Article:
The following is a guest post from Barnard College and Columbia University political scientist Kimberly Marten.
Amidst all the talk of whether the Russian or Ukrainian government bears greater responsibility for the violence in eastern Ukraine and Odessa, we may be losing sight of a crucial dynamic that is happening on the ground. Local armed men in Donetsk, Luhansk, Odessa and elsewhere have started down the slippery slope to warlordism — and Moscow may be encouraging this trend.
Warlords, as I discuss in my 2012 book of that same name, are individuals who control small slices of territory using a combination of force and patronage. They are distinct from rebels, because their goal is not really to overthrow a government. Instead they often cooperate and collude with weak, corrupt, or frightened state employees (including bureaucrats and security forces) to maintain their local control. While they may have ideologies and passions, warlords are fundamentally self-interested: What they want more than anything else is to stay in a position of power, so they can coerce and blackmail their opponents while controlling payouts to their allies and clients.
Warlords are not just machine-boss politicians, because they are backed by private militias that are willing to go to war to keep them in control. And while they are sometimes popular, and good at distributing the wealth to their communities, warlords rely on illegal activities like smuggling and informal financial links with outside players—not local taxes—for their resources. This latter point is crucial, because as Margaret Levi points out in her classic book, “Of Rule and Revenue,” taxation over the long-term works only when it is matched by accountability to the people. Otherwise tax collectors face constant rebellion (as we know from the history of the American Revolution). A warlord doesn’t have to worry about accountability — just about keeping down local challengers.
Warlords rise up any time states become too weak to control their own territories. All nations and all cultures produce people who are willing and able to use force for their own purposes; strong states prosecute those people and put them in prison. Organized criminals all over the world run “protection” rackets that feed off tacit collusion by corrupt state officials.
At the moment, we do not know much about the individuals who have seized power in eastern and southern Ukraine. There is good evidence, though, that at least some of them truly are locals and that they do not really constitute rebel forces. For example, C. J. Chivers and Noah Sneider of the New York Times have profiled a commander named Yuri, who is able to control a militia of 119 fighters in Slovyansk because of his past work as a Soviet Army unit commander in Afghanistan. Yuri and his men do not seem to have any clear goals — not of leaving Ukraine, joining Russia, or declaring their own independence. They are not united by ideology, just by their military training and by anger at Ukrainian leaders they consider illegitimate. It appears that at least some of the local population values the protection they provide, but it is not clear exactly from whom they are protecting that population. Ukrainian-appointed local police officers apparently cooperate with Yuri’s unofficial militia even as they go about their paid duties, and Yuri’s men claim to have bought at least one anti-tank grenade-launcher from corrupt Ukrainian soldiers.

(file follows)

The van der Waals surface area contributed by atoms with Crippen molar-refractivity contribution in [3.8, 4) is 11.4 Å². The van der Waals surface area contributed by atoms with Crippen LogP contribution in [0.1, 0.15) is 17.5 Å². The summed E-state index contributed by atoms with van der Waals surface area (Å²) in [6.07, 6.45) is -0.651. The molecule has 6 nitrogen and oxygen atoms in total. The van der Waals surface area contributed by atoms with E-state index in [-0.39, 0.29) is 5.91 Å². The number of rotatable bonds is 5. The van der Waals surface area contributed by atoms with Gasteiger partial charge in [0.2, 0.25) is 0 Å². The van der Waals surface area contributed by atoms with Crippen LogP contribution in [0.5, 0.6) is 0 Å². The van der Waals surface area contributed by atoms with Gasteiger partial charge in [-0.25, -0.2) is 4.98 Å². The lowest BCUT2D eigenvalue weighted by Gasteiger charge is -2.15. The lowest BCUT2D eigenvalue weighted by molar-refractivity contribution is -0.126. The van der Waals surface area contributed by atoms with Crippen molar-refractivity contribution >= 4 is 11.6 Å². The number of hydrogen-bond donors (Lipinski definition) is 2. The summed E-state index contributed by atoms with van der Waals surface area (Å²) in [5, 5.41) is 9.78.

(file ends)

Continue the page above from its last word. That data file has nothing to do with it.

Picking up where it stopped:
Kiev has been announcing ever since April 13 that it is launching a major military operation to take back “rebel” held territory in Slovyansk and elsewhere, and Russian President Vladimir Putin has rumbled ominously about his right to intervene to protect the population in what he calls “Novorossiya.” But the longer that Kiev and Moscow practice what amounts to a military stalemate, the more opportunity local armed actors have to change the actual power balance on the ground. They can ensure that either the Russian or the Ukrainian state that eventually triumphs will have to bargain with them in the future.
Once ensconced in positions of local power, warlords and their threats of violence are hard to dislodge. States that want to regain control over their territories have to overcome the corruption that encourages their own employees to collude with the warlords. They also need fine-grained local intelligence to successfully coerce or buy off warlord support networks.
Buying off a network becomes much harder when it extends to a neighboring capital, and indeed that might be just what Moscow has in mind in this case. Putin has used local warlords in the past to gain political influence in neighboring Georgia, and continues to cooperate with the warlord Ramzan Kadyrov and his militia to control insurgents in the Russian republic of Chechnya. (I detail both of these cases in my Warlords book.) Getting local warlords to do his bidding would be a relatively cheap way for Putin to exercise indirect rule over eastern and southern Ukraine without bearing the costs of military invasion.
Yuri may not be a warlord (at least not yet). But conditions are ripe for Putin to find willing local strong-men to entice into his own informal patronage network.
Past Monkey Cage posts on developments in Ukraine, Russia and Crimea can be found by clicking here. Recent posts include:
Dmitry Gorenburg: Opposition in Ukraine: A tale of two maps
Joshua Tucker: What would make Southeast Ukrainians take up arms?
Tomila Lankina and Kinga Niemczyk: What Putin gets about soft power
Kyle Dropp, Joshua D. Kertzer and Thomas Zeitzoff: The less Americans know about Ukraine’s location, the more they want U.S. to intervene
M. Steven Fish: The end of the Putin mystique